Pitcher Plants in the Wild

Pitcher Plants in the Wild

Pitcherplants are becoming rare, and the insects that depend on them are rarer still! Pitcherplants were once widespread in the Coastal Plain and Piedmont of North Carolina. For many centuries these plants thrived in sunny open boggy spots. The landscape has changed over the past 400 years as swamps have been drained or filled, and suppression of once-frequent ground level fires has allowed trees to grow large, which has shaded out many remaining boggy areas.

Pitcherplants still grow well in old mill ponds and in areas where fire has been reintroduced. So all we need to do to keep the remaining pitcherplants healthy is preserve a few millponds and reintroduce fire to the landscape on a periodic basis and all will be well—right? Actually, that’s not the case. For example, the endangered pitcherplant moth is easily overlooked, though it is worthy of protection. As pitcherplants have declined, so too have the moths of the genus Exyra, which are three species of specialists that actually live inside the pitcherplants.

A fire sweeping across a bog will burn only the tops of the pitcherplants, which then soon grow back from the extensive root system underneath the moist sphagnum moss at the soil surface. When this happens, though, the tiny moths inside the pitcherplants get burned up. When pitcherplant bogs were scattered thickly across the landscape, it didn’t matter so much if these little moths were wiped out by fire in one specific bog. Moths from other nearby bogs would soon fly over and recolonize the pitcherplants in the burned bog. Now that these sites are so widely scattered on the landscape and are very small compared to their former extent, it’s hard for the moths to come back after a burn wipes out a population.

So how far can they fly? We don’t know yet, but a couple of miles seems to be too far in Moore County, North Carolina, where pitcherplants at Weymouth Woods State Park have only one species of moth (Exyra ridingsii)—in spite of the fact that there is a population of another species only 2.5 miles away. Two species of pitcherplants grow in the Piedmont of North Carolina: the northern pitcherplant (Sarracenia purpurea) and the yellow pitcherplant (S. flava). This area is the edge of their natural range and they have become very uncommon in this area, due to fire suppression and habitat loss.

In the winter of 2010, a group of zoologists and botanists visited known pitcherplant bogs in Montgomery County, North Carolina on both public and private lands, looking for pitcherplants and for feeding damage that would indicate the presence of moths. Most of the sites had no pitcherplants, or just one or two, and had no moth signs. By far the best site, which includes many pitcherplants of two different species plus a hybrid between the two, was Black Ankle Bog, a Nature Conservancy (TNC) Preserve that is burned about every three years. One species of moth is present there; also present are sarcophagid flies (Sarcophaga sarraceniae). Sarcophagid flies live inside the pitcherplants too. Their larvae feed on the dead bugs in the bottom of the pitcherplants, and mature flies shelter from cold nights in the tops or in the flowers, which have openings exactly the right size for these small flies. The sarcophagid flies were probably important pitcherplant pollinators in times past.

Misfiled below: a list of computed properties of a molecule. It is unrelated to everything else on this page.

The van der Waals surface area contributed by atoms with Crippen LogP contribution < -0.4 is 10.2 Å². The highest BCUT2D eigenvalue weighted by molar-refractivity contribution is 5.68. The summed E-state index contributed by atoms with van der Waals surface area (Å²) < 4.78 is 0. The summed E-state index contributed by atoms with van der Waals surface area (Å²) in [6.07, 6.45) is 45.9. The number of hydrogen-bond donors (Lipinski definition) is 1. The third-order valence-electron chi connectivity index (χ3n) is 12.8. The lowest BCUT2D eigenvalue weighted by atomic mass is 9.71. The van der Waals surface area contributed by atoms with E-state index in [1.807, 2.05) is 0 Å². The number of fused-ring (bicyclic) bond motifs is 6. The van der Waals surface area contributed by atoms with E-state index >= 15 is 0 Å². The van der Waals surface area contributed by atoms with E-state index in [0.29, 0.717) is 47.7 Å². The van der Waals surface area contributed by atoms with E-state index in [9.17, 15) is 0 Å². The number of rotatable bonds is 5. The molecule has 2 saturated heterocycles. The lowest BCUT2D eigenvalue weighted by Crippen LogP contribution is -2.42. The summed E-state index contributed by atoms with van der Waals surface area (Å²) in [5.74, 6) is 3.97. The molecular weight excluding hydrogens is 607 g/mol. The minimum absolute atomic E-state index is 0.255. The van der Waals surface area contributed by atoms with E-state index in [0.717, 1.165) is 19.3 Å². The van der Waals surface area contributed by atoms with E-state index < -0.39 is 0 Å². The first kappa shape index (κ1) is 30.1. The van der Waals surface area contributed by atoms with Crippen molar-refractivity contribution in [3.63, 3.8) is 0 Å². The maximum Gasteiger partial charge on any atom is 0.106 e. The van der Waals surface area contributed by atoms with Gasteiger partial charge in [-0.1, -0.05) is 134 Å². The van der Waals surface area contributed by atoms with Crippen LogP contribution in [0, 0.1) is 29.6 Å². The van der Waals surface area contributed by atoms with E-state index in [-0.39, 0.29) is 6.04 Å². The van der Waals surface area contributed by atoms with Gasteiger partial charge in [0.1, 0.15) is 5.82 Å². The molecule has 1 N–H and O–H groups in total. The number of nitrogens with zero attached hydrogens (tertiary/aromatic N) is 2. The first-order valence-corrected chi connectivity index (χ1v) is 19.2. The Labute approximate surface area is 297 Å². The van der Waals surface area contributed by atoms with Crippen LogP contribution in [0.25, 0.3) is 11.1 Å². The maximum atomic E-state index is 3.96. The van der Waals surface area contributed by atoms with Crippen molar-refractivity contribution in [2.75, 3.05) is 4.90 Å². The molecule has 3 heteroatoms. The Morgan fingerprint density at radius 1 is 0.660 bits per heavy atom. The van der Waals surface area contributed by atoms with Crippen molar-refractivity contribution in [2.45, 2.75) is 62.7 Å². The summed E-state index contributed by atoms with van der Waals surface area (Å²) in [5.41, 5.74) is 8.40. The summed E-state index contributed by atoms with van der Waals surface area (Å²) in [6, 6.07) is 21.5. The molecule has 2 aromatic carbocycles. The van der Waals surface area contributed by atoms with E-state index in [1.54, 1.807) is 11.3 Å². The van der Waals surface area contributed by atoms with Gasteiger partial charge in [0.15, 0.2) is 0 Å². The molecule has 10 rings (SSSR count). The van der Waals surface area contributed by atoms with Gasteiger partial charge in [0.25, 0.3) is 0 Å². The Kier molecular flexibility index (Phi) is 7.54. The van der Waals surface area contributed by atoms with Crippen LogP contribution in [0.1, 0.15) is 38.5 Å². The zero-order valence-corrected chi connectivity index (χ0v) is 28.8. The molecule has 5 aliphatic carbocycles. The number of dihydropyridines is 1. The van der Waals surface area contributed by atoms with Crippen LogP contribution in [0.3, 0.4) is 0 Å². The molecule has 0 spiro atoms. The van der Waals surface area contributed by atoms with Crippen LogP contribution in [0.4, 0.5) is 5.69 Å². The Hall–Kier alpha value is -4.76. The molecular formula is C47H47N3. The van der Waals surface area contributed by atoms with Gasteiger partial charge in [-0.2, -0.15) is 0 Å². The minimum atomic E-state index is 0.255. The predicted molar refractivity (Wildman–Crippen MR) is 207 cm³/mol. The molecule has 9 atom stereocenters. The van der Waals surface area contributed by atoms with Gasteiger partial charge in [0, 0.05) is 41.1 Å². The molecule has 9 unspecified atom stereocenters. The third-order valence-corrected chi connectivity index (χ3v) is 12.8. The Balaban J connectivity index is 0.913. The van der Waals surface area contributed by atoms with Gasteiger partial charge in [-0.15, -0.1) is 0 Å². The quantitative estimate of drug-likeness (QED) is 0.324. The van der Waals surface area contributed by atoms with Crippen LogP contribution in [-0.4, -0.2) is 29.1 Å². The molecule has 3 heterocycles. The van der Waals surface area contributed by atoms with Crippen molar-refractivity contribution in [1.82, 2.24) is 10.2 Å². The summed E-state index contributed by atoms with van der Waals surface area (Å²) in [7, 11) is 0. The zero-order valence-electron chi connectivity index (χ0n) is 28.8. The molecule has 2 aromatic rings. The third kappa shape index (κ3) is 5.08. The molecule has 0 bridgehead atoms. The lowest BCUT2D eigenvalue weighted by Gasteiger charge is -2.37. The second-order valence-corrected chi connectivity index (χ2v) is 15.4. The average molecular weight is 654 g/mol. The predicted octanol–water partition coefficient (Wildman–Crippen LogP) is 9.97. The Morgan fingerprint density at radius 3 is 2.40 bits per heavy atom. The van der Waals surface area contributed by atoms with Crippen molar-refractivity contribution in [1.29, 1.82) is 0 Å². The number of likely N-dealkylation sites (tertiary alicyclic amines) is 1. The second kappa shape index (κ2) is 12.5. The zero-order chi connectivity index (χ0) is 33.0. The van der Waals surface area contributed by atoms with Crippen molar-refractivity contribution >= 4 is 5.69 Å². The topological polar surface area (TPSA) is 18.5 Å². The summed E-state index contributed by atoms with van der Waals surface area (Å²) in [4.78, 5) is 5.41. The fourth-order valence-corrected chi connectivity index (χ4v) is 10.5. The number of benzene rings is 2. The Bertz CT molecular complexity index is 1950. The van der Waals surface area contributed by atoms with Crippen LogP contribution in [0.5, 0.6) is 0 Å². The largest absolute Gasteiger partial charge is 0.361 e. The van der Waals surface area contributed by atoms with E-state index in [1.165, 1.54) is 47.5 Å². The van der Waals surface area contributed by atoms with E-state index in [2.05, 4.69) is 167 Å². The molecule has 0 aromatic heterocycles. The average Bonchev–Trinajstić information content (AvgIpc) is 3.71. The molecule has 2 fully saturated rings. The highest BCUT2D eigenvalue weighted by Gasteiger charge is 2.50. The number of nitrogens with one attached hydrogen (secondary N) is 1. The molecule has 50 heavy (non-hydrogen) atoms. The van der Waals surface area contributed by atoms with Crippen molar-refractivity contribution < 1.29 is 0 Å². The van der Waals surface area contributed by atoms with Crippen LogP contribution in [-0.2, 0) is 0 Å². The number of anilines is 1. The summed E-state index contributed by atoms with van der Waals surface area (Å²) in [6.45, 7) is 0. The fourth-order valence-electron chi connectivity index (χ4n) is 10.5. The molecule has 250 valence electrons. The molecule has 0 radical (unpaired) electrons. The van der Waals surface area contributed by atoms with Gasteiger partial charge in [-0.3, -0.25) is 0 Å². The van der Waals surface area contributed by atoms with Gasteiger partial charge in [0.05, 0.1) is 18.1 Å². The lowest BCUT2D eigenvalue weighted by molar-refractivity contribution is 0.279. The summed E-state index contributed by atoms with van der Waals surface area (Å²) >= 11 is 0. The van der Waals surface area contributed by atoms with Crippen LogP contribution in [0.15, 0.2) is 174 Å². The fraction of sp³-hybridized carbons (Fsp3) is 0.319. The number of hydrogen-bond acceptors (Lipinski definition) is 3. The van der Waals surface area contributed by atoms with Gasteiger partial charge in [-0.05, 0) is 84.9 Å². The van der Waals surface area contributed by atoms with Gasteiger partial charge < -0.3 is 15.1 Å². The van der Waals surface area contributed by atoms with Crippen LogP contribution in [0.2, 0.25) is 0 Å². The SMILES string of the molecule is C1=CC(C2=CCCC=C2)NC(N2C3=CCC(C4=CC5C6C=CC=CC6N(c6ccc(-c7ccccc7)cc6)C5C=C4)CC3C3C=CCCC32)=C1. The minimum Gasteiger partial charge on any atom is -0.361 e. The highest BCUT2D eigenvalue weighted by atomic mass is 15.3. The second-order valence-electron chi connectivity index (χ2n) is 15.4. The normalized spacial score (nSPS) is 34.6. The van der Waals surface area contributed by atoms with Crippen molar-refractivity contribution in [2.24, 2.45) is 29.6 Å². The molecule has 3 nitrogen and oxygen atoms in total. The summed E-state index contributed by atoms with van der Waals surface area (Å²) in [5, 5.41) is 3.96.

Now that TNC is aware of these unusual insects at Black Ankle Bog, it will make sure that only a portion of the pitcherplants get burned at one time, thus preserving some of the dependent insect population at all times. Of the dozen or so current or former pitcherplant sites in Montgomery County, 10 are within one mile of at least one other site, so there exists the potential for supporting a moth population that extends to more than one site.

The next step in the process is to choose some of these sites and locate resources to begin restoration to increase pitcherplant populations. Many conservation partners are interested in this project, including members of the Greater Uwharrie Conservation Partnership and the North Carolina Natural Heritage Program. The Zoo’s experience with cultivating rare pitcherplants may help with restoration of healthy pitcherplant populations. If management increases the number of pitcherplants enough to sustain the moths, then they could return or at least be reintroduced.

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